Love Of Cash Hinders India’s Move To Digital Economy

Love Of Cash Hinders India's Move To Digital Economy

Central bank data shows that since the demonetisation, currency in circulation has grown.


SATARA: India’s dependency on cash may slow the country’s transition to digital payments despite large numbers of internet and mobile phone users.

For many citizens living in rural areas, cash is still the bedrock of daily existence because of a lack of facilities.

Sudhir Shinde, a farmer from Satara district in Maharashtra says he withdraws more money from his bank than required as the money vending machine in his village has not been operational for months.

“If I need money urgently, I must make a 32 kilometre trip to Satara town, which is not always possible,” said the 37-year-old sugarcane farmer Mr Shinde, while buying fertilisers for his winter-sown crops.

“I always keep money in hand assuming family emergencies like hospitalisation or any other such urgent requirements”.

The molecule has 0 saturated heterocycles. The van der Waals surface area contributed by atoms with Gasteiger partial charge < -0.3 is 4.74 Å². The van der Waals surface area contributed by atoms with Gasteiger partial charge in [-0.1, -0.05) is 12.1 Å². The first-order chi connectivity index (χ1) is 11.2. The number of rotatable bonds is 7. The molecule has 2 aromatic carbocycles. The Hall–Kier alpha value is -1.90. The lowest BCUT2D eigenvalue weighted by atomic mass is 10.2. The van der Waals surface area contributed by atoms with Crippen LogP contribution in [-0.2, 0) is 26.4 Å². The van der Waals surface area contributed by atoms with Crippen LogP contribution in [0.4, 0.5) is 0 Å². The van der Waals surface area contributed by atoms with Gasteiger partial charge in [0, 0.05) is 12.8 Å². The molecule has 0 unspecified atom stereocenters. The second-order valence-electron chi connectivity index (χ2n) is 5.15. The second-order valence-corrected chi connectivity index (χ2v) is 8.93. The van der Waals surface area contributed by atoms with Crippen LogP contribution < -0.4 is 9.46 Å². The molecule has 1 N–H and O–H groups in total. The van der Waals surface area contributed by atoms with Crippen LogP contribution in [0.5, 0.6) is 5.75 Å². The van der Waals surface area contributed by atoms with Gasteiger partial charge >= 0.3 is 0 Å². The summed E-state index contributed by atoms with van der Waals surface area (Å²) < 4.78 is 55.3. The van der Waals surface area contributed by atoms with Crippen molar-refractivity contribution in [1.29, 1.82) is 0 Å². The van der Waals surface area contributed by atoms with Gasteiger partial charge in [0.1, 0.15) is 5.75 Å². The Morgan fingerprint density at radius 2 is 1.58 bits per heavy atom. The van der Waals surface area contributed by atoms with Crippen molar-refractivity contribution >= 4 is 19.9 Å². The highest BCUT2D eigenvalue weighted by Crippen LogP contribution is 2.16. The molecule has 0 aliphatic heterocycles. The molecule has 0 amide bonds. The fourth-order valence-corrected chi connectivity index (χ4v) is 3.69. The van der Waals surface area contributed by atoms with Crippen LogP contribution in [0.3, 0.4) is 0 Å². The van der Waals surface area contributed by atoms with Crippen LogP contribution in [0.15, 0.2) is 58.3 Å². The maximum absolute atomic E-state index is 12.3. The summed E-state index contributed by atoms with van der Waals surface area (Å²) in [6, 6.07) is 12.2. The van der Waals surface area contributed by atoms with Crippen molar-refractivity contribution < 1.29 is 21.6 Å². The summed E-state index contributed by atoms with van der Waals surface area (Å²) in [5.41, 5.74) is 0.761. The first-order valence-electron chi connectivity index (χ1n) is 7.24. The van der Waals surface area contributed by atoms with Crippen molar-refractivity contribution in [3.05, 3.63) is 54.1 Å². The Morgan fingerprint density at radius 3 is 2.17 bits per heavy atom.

Prime Minister Narendra Modi backed a shock ruling in November 2016 to outlaw 86 per cent of cash in circulation to target undeclared “black money” and fight corruption.

The demonetisation got rid of old 500 and 1,000 rupee banknotes and PM Modi said that would boost the country’s digital economy, unearth unaccounted wealth and reduce the use of cash.

But 99.3 per cent of the junked currency is back in the banking system, suggesting that only a miniscule portion was unaccounted illicit money or fake currency notes, and India’s addiction to cash is now, perhaps stronger than ever.

Cash Wanted

One of the key objectives of the note ban was to discourage the use of cash, but India continues to see a surge in currency in circulation even as economic growth has slowed to a six-year low.

Central bank data shows that since the controversial demonetisation gambit, currency in circulation has grown, rising 17 per cent to Rs. 21.1 lakh crore ($295.7 billion) as of the end of March 2019.

The ratio of currency in circulation to GDP has risen to 11.23 per cent as of March 2019 up from 8.69 per cent at the end of March 2017.

To be sure, digital transactions have grown, rising 19.5 per cent in value in 2018/19 and 22.2 per cent in 2017/18, the Reserve Bank of India said in a report.

On whether the government’s efforts to move to electronic payments has been slow, the central bank noted what it said in a statement last week.